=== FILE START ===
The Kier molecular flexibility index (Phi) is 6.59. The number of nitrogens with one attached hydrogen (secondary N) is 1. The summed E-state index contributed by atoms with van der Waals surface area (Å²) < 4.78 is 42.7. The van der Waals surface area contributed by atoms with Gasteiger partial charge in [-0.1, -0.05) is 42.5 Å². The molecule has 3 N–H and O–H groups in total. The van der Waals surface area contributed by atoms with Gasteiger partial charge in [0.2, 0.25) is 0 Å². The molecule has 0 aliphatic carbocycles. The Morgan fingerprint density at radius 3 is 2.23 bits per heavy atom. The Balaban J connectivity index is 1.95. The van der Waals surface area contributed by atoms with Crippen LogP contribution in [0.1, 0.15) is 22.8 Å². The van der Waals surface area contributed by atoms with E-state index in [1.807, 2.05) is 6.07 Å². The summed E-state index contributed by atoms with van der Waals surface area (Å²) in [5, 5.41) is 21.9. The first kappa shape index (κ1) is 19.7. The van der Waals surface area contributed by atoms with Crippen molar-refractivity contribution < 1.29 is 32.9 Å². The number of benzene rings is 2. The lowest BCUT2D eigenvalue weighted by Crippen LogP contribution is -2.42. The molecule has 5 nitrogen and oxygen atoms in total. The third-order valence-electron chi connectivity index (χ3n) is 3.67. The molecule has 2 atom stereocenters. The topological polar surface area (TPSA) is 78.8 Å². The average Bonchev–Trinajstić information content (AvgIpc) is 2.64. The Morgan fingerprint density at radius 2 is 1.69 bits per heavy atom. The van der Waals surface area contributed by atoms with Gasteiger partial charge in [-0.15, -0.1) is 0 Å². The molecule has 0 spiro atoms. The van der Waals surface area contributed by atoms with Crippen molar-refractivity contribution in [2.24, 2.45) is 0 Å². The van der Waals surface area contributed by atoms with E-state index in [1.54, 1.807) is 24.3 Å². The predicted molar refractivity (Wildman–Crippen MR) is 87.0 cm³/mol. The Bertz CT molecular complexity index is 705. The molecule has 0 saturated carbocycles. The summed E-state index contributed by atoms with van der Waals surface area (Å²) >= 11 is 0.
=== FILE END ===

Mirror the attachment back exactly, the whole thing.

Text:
The Kier molecular flexibility index (Phi) is 6.59. The number of nitrogens with one attached hydrogen (secondary N) is 1. The summed E-state index contributed by atoms with van der Waals surface area (Å²) < 4.78 is 42.7. The van der Waals surface area contributed by atoms with Gasteiger partial charge in [-0.1, -0.05) is 42.5 Å². The molecule has 3 N–H and O–H groups in total. The van der Waals surface area contributed by atoms with Gasteiger partial charge in [0.2, 0.25) is 0 Å². The molecule has 0 aliphatic carbocycles. The Morgan fingerprint density at radius 3 is 2.23 bits per heavy atom. The Balaban J connectivity index is 1.95. The van der Waals surface area contributed by atoms with Crippen LogP contribution in [0.1, 0.15) is 22.8 Å². The van der Waals surface area contributed by atoms with E-state index in [1.807, 2.05) is 6.07 Å². The summed E-state index contributed by atoms with van der Waals surface area (Å²) in [5, 5.41) is 21.9. The first kappa shape index (κ1) is 19.7. The van der Waals surface area contributed by atoms with Crippen molar-refractivity contribution < 1.29 is 32.9 Å². The number of benzene rings is 2. The lowest BCUT2D eigenvalue weighted by Crippen LogP contribution is -2.42. The molecule has 5 nitrogen and oxygen atoms in total. The third-order valence-electron chi connectivity index (χ3n) is 3.67. The molecule has 2 atom stereocenters. The topological polar surface area (TPSA) is 78.8 Å². The average Bonchev–Trinajstić information content (AvgIpc) is 2.64. The Morgan fingerprint density at radius 2 is 1.69 bits per heavy atom. The van der Waals surface area contributed by atoms with Gasteiger partial charge in [-0.15, -0.1) is 0 Å². The molecule has 0 spiro atoms. The van der Waals surface area contributed by atoms with Crippen molar-refractivity contribution in [2.24, 2.45) is 0 Å². The van der Waals surface area contributed by atoms with E-state index in [1.54, 1.807) is 24.3 Å². The predicted molar refractivity (Wildman–Crippen MR) is 87.0 cm³/mol. The Bertz CT molecular complexity index is 705. The molecule has 0 saturated carbocycles. The summed E-state index contributed by atoms with van der Waals surface area (Å²) >= 11 is 0.